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Old July 31st 17, 07:43 PM posted to uk.tech.digital-tv
Ian Jackson[_7_]
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Default BBC news coverage of the Passchendaele centenary.

In message ,
Terry Casey writes

I was appalled by the inaccuracies in the the BBC's 10
o'clock News last night in the reports of the centenary of
the start of the Third Battle of Ieper.

The battle lasted three months until the village of
Passchendaele - its target, was reached - we were told.
WRONG! WRONG! WRONG!

The target was the North Sea ports with the intention of
halting the activities of the German U-boats which were
using them.

Later, at the Menin Gate, we were told that the 55,000 names
on the memorial were those of the men who died at
Paschendael and have no known graves. WRONG! WRONG! WRONG!

As Wikipedia states: 'On completion of the memorial, it was
discovered to be too small to contain all the names as
originally planned. An arbitrary cut-off point of 15 August
1917 was chosen and the names of 34,984 UK missing after
this date were inscribed on the Tyne Cot Memorial to the
Missing instead.'

So yes, a few of the names will be of men who fought in the
first fortnight of the battle but the vast majority are not!

In the entire report there was only one person - a
representitive of The Commonwealth War Graves Commission -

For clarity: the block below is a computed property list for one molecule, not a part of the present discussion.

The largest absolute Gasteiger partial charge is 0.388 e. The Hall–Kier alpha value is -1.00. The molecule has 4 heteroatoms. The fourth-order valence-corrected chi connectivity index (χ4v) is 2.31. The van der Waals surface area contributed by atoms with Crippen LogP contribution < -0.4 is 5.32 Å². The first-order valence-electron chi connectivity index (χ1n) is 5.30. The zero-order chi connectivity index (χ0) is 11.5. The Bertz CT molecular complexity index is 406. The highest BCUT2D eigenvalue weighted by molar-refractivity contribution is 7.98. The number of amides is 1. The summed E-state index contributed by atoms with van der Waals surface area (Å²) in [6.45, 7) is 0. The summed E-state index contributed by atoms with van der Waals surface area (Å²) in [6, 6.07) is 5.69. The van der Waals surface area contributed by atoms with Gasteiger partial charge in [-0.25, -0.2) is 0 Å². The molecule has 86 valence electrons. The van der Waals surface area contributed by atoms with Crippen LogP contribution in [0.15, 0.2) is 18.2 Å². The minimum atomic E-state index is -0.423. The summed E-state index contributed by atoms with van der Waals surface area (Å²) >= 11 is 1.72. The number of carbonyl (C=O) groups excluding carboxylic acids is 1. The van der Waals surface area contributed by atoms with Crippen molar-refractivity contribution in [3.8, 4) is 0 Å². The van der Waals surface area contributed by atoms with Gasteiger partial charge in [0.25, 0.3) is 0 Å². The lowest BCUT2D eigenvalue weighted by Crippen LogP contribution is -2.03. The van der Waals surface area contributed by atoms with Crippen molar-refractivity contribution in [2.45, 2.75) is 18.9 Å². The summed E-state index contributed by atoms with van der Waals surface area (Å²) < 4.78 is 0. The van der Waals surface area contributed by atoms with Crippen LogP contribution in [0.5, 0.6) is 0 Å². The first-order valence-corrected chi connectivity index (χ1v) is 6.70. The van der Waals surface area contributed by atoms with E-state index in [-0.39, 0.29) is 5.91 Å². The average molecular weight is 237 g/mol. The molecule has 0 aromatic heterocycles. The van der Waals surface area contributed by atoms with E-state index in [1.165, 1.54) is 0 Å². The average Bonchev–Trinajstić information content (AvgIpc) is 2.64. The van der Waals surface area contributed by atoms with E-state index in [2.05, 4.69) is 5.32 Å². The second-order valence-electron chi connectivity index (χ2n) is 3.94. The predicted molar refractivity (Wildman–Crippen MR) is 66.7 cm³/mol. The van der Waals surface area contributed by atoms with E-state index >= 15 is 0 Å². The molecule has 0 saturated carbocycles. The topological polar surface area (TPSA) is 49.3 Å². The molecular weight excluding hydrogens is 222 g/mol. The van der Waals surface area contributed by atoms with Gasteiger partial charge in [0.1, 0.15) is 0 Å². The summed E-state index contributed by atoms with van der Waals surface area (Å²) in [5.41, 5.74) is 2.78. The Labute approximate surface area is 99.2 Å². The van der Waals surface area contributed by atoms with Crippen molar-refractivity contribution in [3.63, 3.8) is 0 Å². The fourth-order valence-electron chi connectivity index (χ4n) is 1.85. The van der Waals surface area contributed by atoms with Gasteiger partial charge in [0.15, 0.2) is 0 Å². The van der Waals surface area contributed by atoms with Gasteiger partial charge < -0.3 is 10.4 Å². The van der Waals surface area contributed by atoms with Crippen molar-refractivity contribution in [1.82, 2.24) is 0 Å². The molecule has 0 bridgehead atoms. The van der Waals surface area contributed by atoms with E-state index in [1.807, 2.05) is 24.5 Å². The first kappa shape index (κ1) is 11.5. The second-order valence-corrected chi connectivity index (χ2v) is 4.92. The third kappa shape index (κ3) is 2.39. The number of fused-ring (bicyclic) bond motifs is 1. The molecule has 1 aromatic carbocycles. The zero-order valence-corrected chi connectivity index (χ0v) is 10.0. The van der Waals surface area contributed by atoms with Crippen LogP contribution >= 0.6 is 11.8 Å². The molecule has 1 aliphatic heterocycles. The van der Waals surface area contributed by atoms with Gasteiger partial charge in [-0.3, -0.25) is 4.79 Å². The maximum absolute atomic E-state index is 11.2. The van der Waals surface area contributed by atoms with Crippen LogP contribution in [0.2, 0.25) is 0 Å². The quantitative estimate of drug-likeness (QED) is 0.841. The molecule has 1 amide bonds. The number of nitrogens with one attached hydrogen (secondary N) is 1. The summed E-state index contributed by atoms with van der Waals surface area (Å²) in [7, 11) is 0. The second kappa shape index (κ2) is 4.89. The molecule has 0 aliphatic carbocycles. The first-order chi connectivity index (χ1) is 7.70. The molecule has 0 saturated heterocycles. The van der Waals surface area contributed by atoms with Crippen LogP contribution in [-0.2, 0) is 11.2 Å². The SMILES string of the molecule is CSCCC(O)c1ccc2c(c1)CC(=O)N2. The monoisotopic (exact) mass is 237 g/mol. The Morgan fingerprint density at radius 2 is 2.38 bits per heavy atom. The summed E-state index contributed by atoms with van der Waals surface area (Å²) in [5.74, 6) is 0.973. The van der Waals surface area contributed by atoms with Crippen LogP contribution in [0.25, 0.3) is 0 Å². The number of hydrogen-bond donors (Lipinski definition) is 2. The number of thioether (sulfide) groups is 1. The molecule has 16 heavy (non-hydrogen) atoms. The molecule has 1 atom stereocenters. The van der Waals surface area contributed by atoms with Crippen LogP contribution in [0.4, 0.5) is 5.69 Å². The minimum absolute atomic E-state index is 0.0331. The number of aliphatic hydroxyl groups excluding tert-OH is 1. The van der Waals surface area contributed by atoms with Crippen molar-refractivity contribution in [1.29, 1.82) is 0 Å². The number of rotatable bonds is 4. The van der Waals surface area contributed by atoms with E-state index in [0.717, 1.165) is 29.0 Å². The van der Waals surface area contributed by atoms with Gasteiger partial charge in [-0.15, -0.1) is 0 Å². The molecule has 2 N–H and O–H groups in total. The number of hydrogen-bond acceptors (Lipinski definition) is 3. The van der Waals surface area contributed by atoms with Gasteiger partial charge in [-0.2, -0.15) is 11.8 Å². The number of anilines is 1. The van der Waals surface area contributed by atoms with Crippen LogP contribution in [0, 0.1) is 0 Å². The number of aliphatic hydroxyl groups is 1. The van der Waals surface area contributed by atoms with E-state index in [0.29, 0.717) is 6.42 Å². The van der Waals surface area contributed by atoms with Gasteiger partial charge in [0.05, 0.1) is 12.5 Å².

who correctly pronounced the name of the town - Ieper. All
the rest mangled the pronunciation of the French name for
this Flemish town (Ypres). True, that is the name by which
it was known in WWI, but it was as wrong then as it is now.

When Belgium first gained its independence in 1830, all of
the coal, steel and manufacturing industry - hence the
wealth of the country - were in the south in French speaking
Wallonia.

So the Walloons took control of the country and said that
the language would be French and those peasant farmers in
the north could like it or lump it. Thus began the struggle
by the Flemish for the right to their own identity and there
are now, after over a century, separate Walloon and Flemish
parliaments. My and my wife's respective French teacher told
us, incorrectly, that you could speak French in Belgium. I
think the average Fleming would find this rather insulting
and trying out your schoolboy (or girl) French in Flanders
is not recommended!


Most Flemish speak French nearly as well as they speak English. Many
Walloons don't really speak much Flemish (if at all) - and even fewer
speak any English.

As most Flemish speak English (ranging from a-fair-bit to excellent),
there's not much point in trying to speak to them in French. But if the
odd occasion required it, I can't recall that anyone ever objected.

I recall that, on several occasions, I suggested that English should be
adopted as Belgium's national language, and Flemish and/or French
relegated to a second language. I got some strange looks.

Go to Flanders expecting helpful road signs to guide you to
Ypres Centre Ville will get you nowhere. the signs you
should be looking for say Ieper Centrum ...

I think the prize for the worst pronunciation of Ypres must
go to Helen Mirren who, in the earlier program on BBC2,
repeatedly said Eep-rah - where did the ah come from?


The 'Escape To The Country' presenters sometimes don't bother too much
about the places they visit. In particular, I recall one presenter
repeatedly pronouncing the River Coquet (KO-ket) as 'coquette'.

The
French famously do not pronounce the ends of their words and
Ypres is no exception with only the r being pronounced, thus
Eepr.

Don't worry folks! After all, it's only our licence money
that pays for all this plus, for the concert in Ieper
itself, presumably our taxes ...



--
Ian